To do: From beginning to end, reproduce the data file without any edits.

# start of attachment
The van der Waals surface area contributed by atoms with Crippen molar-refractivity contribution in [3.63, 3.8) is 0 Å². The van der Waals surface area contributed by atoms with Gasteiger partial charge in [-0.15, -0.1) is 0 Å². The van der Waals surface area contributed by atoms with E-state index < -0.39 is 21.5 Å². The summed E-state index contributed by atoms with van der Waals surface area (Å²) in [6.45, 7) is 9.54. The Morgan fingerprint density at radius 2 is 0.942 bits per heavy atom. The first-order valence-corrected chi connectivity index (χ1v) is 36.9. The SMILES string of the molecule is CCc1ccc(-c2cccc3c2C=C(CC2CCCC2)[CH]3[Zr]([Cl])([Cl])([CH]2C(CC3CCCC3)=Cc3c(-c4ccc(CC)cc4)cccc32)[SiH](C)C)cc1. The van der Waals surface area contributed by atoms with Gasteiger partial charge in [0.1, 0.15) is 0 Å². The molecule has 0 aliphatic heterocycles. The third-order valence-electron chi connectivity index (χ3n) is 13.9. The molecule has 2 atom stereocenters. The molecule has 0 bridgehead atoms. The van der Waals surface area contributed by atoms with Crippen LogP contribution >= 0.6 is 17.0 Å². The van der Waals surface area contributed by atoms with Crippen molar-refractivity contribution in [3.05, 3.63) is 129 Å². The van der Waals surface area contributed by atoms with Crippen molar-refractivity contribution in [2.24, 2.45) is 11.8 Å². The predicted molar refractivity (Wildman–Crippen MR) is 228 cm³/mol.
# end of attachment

The van der Waals surface area contributed by atoms with Crippen molar-refractivity contribution in [3.63, 3.8) is 0 Å². The van der Waals surface area contributed by atoms with Gasteiger partial charge in [-0.15, -0.1) is 0 Å². The van der Waals surface area contributed by atoms with E-state index < -0.39 is 21.5 Å². The summed E-state index contributed by atoms with van der Waals surface area (Å²) in [6.45, 7) is 9.54. The Morgan fingerprint density at radius 2 is 0.942 bits per heavy atom. The first-order valence-corrected chi connectivity index (χ1v) is 36.9. The SMILES string of the molecule is CCc1ccc(-c2cccc3c2C=C(CC2CCCC2)[CH]3[Zr]([Cl])([Cl])([CH]2C(CC3CCCC3)=Cc3c(-c4ccc(CC)cc4)cccc32)[SiH](C)C)cc1. The van der Waals surface area contributed by atoms with Gasteiger partial charge in [0.1, 0.15) is 0 Å². The molecule has 0 aliphatic heterocycles. The third-order valence-electron chi connectivity index (χ3n) is 13.9. The molecule has 2 atom stereocenters. The molecule has 0 bridgehead atoms. The van der Waals surface area contributed by atoms with Crippen LogP contribution >= 0.6 is 17.0 Å². The van der Waals surface area contributed by atoms with Crippen molar-refractivity contribution in [3.05, 3.63) is 129 Å². The van der Waals surface area contributed by atoms with Crippen molar-refractivity contribution in [2.24, 2.45) is 11.8 Å². The predicted molar refractivity (Wildman–Crippen MR) is 228 cm³/mol.